Figure 5.

Predicted SLSs of argH (A) and leuB (B) genes. The predicted MI of each mutable base is indicated by an arrow. Inset table shows the MI of each mutable base compared with the number of mutations (No.) determined by sequencing 23 revertants in the case of argH and 36 in the case of leuB . See text for ­discussion.

In Fig. 5B, a qualitative comparison of MIs with the number of mutation events is shown for the leuB mutant. In most cases, 30 nt SLSs have higher –ΔG values than 20 nt SLSs but, in this case, the stems are the same, and the long sequences at the ends of the 30 nt SLSs may well be paired with their complements. As shown in the table inset of Fig. 5B, the MIs of the mutable bases are comparable and consistent with the results of sequencing 36 revertants (Wright and Minnick, 1997).

Table 1 summarizes the comparisons in the same codon between calculated MIs and reversion frequencies for the seven trpA auxotrophs, and Table 2 summarizes sequencing data for the argH , leuB and lacZ auxotrophs. Data are also available for a comparable analysis of 414 background mutable bases in lacI ( Schaaper and Dunn, 1991 ; Fig. 6 ). In this sequence, all mutable bases within a codon in which at least one base had three or more mutational events were analysed, giving a total of 35. The number of mutants shown above each base was counted, and the results are summarized in Table 3 . Mutation frequencies ( trpA ) and number of mutations ( lacI ) are plotted against MIs to obtain linear regression analyses of the data in Tables 1 and 3 ( Fig. 7 ). The R 2 value for the trpA alleles is 0.57 and for the lacI data set is 0.002. Although the qualitative comparisons of MIs and mutation events are good for the mutable bases in Table 2 , there are too few data points for this type of analysis.

Table 1. . Comparisons in the same codons between MIs and reversion frequencies in seven mutable alleles of the derepressed trpA gene.
CodonMutant alleleMIRevertants/108 cells
Expt AaExpt Bb
 49 trpA 3
 49 trpA 11
 49 trpA 88 2.5NDc0.3
211 trpA 23 3.61.1ND
211 trpA 46 3.10.8ND
234 trpA 58
234 trpA 78 3.4ND1.8
Table 2. . Comparisons between MIs and relative numbers of mutations determined by sequencing in eight mutable alleles of three derepressed genes.
MutantCodonBase changeMINo. of mutations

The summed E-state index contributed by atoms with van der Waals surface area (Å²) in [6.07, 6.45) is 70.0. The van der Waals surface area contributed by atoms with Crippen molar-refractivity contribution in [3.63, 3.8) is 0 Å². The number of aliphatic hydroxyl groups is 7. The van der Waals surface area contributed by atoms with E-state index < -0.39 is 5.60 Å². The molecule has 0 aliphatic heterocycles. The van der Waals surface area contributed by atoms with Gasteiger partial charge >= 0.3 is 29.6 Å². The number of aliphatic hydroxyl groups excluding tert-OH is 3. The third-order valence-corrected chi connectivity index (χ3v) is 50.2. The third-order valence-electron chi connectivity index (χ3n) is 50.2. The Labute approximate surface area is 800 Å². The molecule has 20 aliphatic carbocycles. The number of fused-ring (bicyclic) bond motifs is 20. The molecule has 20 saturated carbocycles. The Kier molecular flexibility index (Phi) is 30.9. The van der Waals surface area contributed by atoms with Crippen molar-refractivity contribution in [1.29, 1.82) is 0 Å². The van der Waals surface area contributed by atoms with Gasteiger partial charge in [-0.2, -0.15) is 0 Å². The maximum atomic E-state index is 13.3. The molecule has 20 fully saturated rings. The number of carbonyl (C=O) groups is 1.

• a

    . This number of revertants is lower than expected, but mutation of G to A results in a stop codon that would not be observed.

  • b

    . Theoretically, mutations in the first position should occur as frequently as those in the second and third positions. This value may be low due to (observed) lower growth rates of these revertants, just as the A to G revertants (wild type) in the second position (wild type) may be high because these revertants have the highest growth rate.

argH   4T to G, C, or A 0.8 8
  4G to T or C 0.8 2a
  4A to C, G, or T 1.513
leuB 286T to A or G 2.620
286T to C 2.616
286G to A, C or TNot observed
lacZ  63T to C, G or A13.9 7b
 63A to G or C13.919
 63G to C or T13.912
 63TAG to AGCTriple 9
Figure 6.

The number of background mutations in lacI ( Schaaper and Dunn, 1991 ).

Table 3. . Comparisons in the same codon between MIs and the number of background mutations in 35 mutable bases of lacI .
AlleleMINo. of mutations
Figure 7.

Linear regression analyses for the data in Tables 1 and 3 . Mutation frequencies or number of mutations are plotted against MIs for seven mutable alleles in the derepressed trpA gene ( Isbell and Fowler, 1989 ; Bhamre et al., 2001 ), and for 35 background mutable alleles in lacI ( Schaaper and Dunn, 1991 ).

The triple mutant

The lacZ stop codon mutant and its triple revertant are shown in Fig. 8. As mentioned previously, a 30 nt window was chosen for the analysis of SLSs. However, when the very long and stable stem was observed, it was necessary to increase the window to 32 nt in order to include the TAG codon (Fig. 8). In the course of sequencing 47 of the revertants, we observed many types of single base revertants, a four codon deletion and, on nine occasions, a triple mutation was isolated (Table 2). As seen in Table 2, a number of amino acid substitutions can result in an active enzyme, although different growth rates are observed. This triple mutation must have arisen by a templating mechanism. The reversion frequency of this stop codon is ≈ 10−9, and three simultaneous independent mutations would have the unlikely frequency of (10−9)3. Inspection of the sequences at the end of the 32 nt SLS revealed that, were the structure extended to 40 nt, a bubble would appear in which templating from the complementary strand could change the TAG stop codon to the triple mutant shown in Fig. 8. There is precedence for this mechanism in the literature (Ripley, 1982), and the existence of this templated triple mutation provides compelling evidence for the role of SLSs in vivo.